Cory’s near-perfect pursuit of tone and pedal feel presented a significant challenge for our development team. After countless adjustments to the Q value range, Hotone engineers achieved the precise WAH tone Cory desired while minimizing the risk of accidental Q value changes affecting the sound. Additionally, based on Cory’s feedback, the volume control was fine-tuned for a smoother, more musical transition, enhancing the overall feel of volume swells. The team also upgraded the iconic travel lights of the Soul Press II to dual-color travel lights—blue for Wah mode and green for Volume mode—making live performances more intuitive and visually striking.

Features

• True Bypass
• 4 in 1 functionality (volume, expression, wah, volume/wah)
• New dual-color STATUS LED strip indicating pedal mode and position in real time
• Cory’s custom volume curve and wah Q control
• Classic-voiced wah tone with flexible tonal range
• Active volume design for keeping lossless tone
• Separate tuner and expression outputs for more connection possibilities
• 9V DC or 9V battery power supply

Introducing the Hotone Wong Press - Cory Wong's signature Volume/Wah/Expression Pedal - YouTube

Check the product page at hotone.com

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Strymon BigSky MX Review

Big time processing power in a reverb that you can explore for a lifetime.

An astoundingly lush and versatile reverb of incredible depth and flexibility. New and older BigSky algorithms included. More elegant control layout and better screen.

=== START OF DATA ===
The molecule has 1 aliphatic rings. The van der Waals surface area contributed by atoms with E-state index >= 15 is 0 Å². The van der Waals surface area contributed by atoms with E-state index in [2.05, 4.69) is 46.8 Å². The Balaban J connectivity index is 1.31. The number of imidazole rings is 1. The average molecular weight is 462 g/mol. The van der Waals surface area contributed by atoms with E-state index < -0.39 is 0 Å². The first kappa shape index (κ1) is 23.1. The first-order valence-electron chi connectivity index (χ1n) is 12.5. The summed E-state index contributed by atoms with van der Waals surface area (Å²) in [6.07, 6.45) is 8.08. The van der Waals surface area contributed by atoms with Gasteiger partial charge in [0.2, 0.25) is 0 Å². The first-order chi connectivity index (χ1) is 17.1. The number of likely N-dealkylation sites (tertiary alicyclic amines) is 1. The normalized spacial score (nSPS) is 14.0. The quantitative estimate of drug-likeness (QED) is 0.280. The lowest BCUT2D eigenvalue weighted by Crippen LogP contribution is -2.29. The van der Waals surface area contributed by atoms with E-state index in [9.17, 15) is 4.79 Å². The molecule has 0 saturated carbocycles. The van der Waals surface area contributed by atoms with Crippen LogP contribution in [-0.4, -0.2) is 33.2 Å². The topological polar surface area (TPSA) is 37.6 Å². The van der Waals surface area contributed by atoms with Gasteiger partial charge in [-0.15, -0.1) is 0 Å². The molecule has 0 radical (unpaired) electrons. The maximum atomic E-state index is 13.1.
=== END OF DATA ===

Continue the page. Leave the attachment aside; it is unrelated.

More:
It’s pricey and getting the full use out of it takes some time and effort.

\$679

Strymon BigSky MX
strymon.net

5
5
4
4

Strymon calls the BigSky MX pedal “one reverb to rule them all.” Yep, that’s a riff on something we’ve heard before, but in this case it might be hard to argue. In updating what was already one of the market’s most comprehensive and versatile reverbs, Strymon has created a reverb pedal that will take some players a lifetime to fully explore. That process is likely to be tons of fun, too.

Grinding out impressive DSP power via an 800 MHz tri-core ARM processor with 32-bit floating-point processing, the BigSky MX introduces seven brand-new reverb algorithms, allows users to load any compatible convolution reverb (or impulse response) as well as to use two reverbs simultaneously—in series, parallel, and split—plus it delivers several other mind-bending features. Given this wealth of goodies, it’s impossible to test and discuss every sound and function, but what we heard is exciting.

Infinite Space

The updated MX will look very familiar to those who know the original BigSky. The form factor is nearly identical, though the MX is a bit larger. Its control interface is similar too, albeit rearranged into a single row of knobs that looks more balanced. Rotary controls include decay, pre-delay, tone, mod, parameter 1, parameter 2, and mix. A value knob enables effect-level manipulation on the larger, clearer OLED screen. It also allows you to select between the older or “classic” algorithms from the original BigSky and the seven new ones. Three footswitches allow for preset selection, bank up or down (two switches pressed together), and an infinite hold/sustain switch that’s always available. The rotary “type” knob in the upper-left corner spins between 12 basic reverb voices. As with most things Strymon, many of these controls are multi-function.